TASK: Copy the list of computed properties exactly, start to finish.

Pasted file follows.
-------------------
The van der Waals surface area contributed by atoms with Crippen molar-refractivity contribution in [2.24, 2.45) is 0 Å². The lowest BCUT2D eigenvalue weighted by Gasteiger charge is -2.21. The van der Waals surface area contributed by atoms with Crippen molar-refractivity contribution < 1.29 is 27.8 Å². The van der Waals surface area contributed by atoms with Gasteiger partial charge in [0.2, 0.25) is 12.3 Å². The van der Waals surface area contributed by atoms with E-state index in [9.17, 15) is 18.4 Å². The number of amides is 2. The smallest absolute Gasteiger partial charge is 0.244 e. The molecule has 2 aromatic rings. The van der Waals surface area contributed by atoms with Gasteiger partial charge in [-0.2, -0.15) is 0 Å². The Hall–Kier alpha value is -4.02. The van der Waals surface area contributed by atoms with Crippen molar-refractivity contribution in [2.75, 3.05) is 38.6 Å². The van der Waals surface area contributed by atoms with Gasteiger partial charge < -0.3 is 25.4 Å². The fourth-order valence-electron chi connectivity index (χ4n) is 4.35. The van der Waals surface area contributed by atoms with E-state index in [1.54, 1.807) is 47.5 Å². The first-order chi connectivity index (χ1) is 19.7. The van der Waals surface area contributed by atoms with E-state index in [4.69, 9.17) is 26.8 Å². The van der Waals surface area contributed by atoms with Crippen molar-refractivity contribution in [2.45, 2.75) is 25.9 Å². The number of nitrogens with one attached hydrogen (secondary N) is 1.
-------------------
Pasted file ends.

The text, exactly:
The van der Waals surface area contributed by atoms with Crippen molar-refractivity contribution in [2.24, 2.45) is 0 Å². The lowest BCUT2D eigenvalue weighted by Gasteiger charge is -2.21. The van der Waals surface area contributed by atoms with Crippen molar-refractivity contribution < 1.29 is 27.8 Å². The van der Waals surface area contributed by atoms with Gasteiger partial charge in [0.2, 0.25) is 12.3 Å². The van der Waals surface area contributed by atoms with E-state index in [9.17, 15) is 18.4 Å². The number of amides is 2. The smallest absolute Gasteiger partial charge is 0.244 e. The molecule has 2 aromatic rings. The van der Waals surface area contributed by atoms with Gasteiger partial charge in [-0.2, -0.15) is 0 Å². The Hall–Kier alpha value is -4.02. The van der Waals surface area contributed by atoms with Crippen molar-refractivity contribution in [2.75, 3.05) is 38.6 Å². The van der Waals surface area contributed by atoms with Gasteiger partial charge < -0.3 is 25.4 Å². The fourth-order valence-electron chi connectivity index (χ4n) is 4.35. The van der Waals surface area contributed by atoms with E-state index in [1.54, 1.807) is 47.5 Å². The first-order chi connectivity index (χ1) is 19.7. The van der Waals surface area contributed by atoms with E-state index in [4.69, 9.17) is 26.8 Å². The van der Waals surface area contributed by atoms with Crippen molar-refractivity contribution in [2.45, 2.75) is 25.9 Å². The number of nitrogens with one attached hydrogen (secondary N) is 1.